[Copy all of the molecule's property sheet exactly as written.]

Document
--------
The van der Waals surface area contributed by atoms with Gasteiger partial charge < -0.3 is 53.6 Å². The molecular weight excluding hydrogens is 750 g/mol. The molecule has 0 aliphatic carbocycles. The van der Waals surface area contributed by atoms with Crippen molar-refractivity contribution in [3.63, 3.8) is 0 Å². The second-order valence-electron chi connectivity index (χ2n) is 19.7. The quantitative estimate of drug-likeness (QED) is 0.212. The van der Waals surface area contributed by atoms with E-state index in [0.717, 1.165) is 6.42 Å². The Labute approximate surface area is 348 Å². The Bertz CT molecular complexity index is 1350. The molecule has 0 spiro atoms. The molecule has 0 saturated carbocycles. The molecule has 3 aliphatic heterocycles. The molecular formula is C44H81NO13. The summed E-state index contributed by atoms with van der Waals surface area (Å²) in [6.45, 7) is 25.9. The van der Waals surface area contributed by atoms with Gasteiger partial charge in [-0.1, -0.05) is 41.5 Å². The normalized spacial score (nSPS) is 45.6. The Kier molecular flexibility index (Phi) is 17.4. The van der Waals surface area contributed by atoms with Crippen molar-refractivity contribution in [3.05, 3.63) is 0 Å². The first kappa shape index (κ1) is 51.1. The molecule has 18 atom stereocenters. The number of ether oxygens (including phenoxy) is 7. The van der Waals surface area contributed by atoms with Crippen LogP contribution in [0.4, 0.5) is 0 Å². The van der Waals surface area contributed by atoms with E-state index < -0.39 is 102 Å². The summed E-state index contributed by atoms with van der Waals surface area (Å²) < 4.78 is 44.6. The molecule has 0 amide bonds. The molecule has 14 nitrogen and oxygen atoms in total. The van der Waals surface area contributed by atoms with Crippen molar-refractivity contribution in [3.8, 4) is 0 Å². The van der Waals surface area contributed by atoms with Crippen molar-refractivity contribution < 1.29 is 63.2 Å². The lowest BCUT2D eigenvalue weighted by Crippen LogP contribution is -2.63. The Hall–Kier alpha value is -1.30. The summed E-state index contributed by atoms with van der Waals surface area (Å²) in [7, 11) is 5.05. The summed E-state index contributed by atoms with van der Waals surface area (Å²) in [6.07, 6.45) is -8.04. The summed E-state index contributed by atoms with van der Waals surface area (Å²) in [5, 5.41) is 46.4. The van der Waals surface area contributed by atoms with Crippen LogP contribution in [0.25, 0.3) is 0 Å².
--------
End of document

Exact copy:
The van der Waals surface area contributed by atoms with Gasteiger partial charge < -0.3 is 53.6 Å². The molecular weight excluding hydrogens is 750 g/mol. The molecule has 0 aliphatic carbocycles. The van der Waals surface area contributed by atoms with Crippen molar-refractivity contribution in [3.63, 3.8) is 0 Å². The second-order valence-electron chi connectivity index (χ2n) is 19.7. The quantitative estimate of drug-likeness (QED) is 0.212. The van der Waals surface area contributed by atoms with E-state index in [0.717, 1.165) is 6.42 Å². The Labute approximate surface area is 348 Å². The Bertz CT molecular complexity index is 1350. The molecule has 0 spiro atoms. The molecule has 0 saturated carbocycles. The molecule has 3 aliphatic heterocycles. The molecular formula is C44H81NO13. The summed E-state index contributed by atoms with van der Waals surface area (Å²) in [6.45, 7) is 25.9. The van der Waals surface area contributed by atoms with Gasteiger partial charge in [-0.1, -0.05) is 41.5 Å². The normalized spacial score (nSPS) is 45.6. The Kier molecular flexibility index (Phi) is 17.4. The van der Waals surface area contributed by atoms with Crippen molar-refractivity contribution in [3.05, 3.63) is 0 Å². The first kappa shape index (κ1) is 51.1. The molecule has 18 atom stereocenters. The number of ether oxygens (including phenoxy) is 7. The van der Waals surface area contributed by atoms with Crippen LogP contribution in [0.4, 0.5) is 0 Å². The van der Waals surface area contributed by atoms with E-state index < -0.39 is 102 Å². The summed E-state index contributed by atoms with van der Waals surface area (Å²) < 4.78 is 44.6. The molecule has 0 amide bonds. The molecule has 14 nitrogen and oxygen atoms in total. The van der Waals surface area contributed by atoms with Crippen molar-refractivity contribution in [3.8, 4) is 0 Å². The van der Waals surface area contributed by atoms with Crippen molar-refractivity contribution < 1.29 is 63.2 Å². The lowest BCUT2D eigenvalue weighted by Crippen LogP contribution is -2.63. The Hall–Kier alpha value is -1.30. The summed E-state index contributed by atoms with van der Waals surface area (Å²) in [7, 11) is 5.05. The summed E-state index contributed by atoms with van der Waals surface area (Å²) in [6.07, 6.45) is -8.04. The summed E-state index contributed by atoms with van der Waals surface area (Å²) in [5, 5.41) is 46.4. The van der Waals surface area contributed by atoms with Crippen LogP contribution in [0.25, 0.3) is 0 Å².